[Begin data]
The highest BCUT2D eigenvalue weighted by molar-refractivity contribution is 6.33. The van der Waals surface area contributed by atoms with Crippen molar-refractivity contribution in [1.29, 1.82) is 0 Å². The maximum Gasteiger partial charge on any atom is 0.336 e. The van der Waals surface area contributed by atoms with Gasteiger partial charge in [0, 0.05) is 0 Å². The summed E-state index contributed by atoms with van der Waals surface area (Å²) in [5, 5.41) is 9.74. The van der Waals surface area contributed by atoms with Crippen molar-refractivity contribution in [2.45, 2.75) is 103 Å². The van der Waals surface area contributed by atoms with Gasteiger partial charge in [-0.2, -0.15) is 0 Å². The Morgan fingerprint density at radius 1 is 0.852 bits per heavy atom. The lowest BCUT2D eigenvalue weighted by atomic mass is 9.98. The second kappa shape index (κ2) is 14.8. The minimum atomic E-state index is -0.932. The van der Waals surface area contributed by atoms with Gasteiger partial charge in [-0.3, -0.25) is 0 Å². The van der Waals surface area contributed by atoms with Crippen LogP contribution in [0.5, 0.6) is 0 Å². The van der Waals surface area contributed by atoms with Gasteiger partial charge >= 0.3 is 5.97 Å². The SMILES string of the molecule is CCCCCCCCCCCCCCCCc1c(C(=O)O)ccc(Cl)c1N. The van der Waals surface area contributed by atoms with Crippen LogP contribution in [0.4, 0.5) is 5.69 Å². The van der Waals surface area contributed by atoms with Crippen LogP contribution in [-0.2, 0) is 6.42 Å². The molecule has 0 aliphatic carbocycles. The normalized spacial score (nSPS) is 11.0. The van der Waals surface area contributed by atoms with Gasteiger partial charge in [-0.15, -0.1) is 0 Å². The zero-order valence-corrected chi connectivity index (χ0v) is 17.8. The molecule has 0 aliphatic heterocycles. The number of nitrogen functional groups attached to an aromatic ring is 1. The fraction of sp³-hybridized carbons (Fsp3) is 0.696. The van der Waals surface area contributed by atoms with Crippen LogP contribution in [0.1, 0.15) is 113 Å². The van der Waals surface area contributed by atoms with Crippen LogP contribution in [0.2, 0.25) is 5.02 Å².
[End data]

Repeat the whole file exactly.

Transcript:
The highest BCUT2D eigenvalue weighted by molar-refractivity contribution is 6.33. The van der Waals surface area contributed by atoms with Crippen molar-refractivity contribution in [1.29, 1.82) is 0 Å². The maximum Gasteiger partial charge on any atom is 0.336 e. The van der Waals surface area contributed by atoms with Gasteiger partial charge in [0, 0.05) is 0 Å². The summed E-state index contributed by atoms with van der Waals surface area (Å²) in [5, 5.41) is 9.74. The van der Waals surface area contributed by atoms with Crippen molar-refractivity contribution in [2.45, 2.75) is 103 Å². The van der Waals surface area contributed by atoms with Gasteiger partial charge in [-0.2, -0.15) is 0 Å². The Morgan fingerprint density at radius 1 is 0.852 bits per heavy atom. The lowest BCUT2D eigenvalue weighted by atomic mass is 9.98. The second kappa shape index (κ2) is 14.8. The minimum atomic E-state index is -0.932. The van der Waals surface area contributed by atoms with Gasteiger partial charge in [-0.3, -0.25) is 0 Å². The van der Waals surface area contributed by atoms with Crippen LogP contribution in [0.5, 0.6) is 0 Å². The van der Waals surface area contributed by atoms with Gasteiger partial charge >= 0.3 is 5.97 Å². The SMILES string of the molecule is CCCCCCCCCCCCCCCCc1c(C(=O)O)ccc(Cl)c1N. The van der Waals surface area contributed by atoms with Crippen LogP contribution in [0.4, 0.5) is 5.69 Å². The van der Waals surface area contributed by atoms with Crippen LogP contribution in [-0.2, 0) is 6.42 Å². The molecule has 0 aliphatic carbocycles. The normalized spacial score (nSPS) is 11.0. The van der Waals surface area contributed by atoms with Gasteiger partial charge in [-0.15, -0.1) is 0 Å². The zero-order valence-corrected chi connectivity index (χ0v) is 17.8. The molecule has 0 aliphatic heterocycles. The number of nitrogen functional groups attached to an aromatic ring is 1. The fraction of sp³-hybridized carbons (Fsp3) is 0.696. The van der Waals surface area contributed by atoms with Crippen LogP contribution in [0.1, 0.15) is 113 Å². The van der Waals surface area contributed by atoms with Crippen LogP contribution in [0.2, 0.25) is 5.02 Å².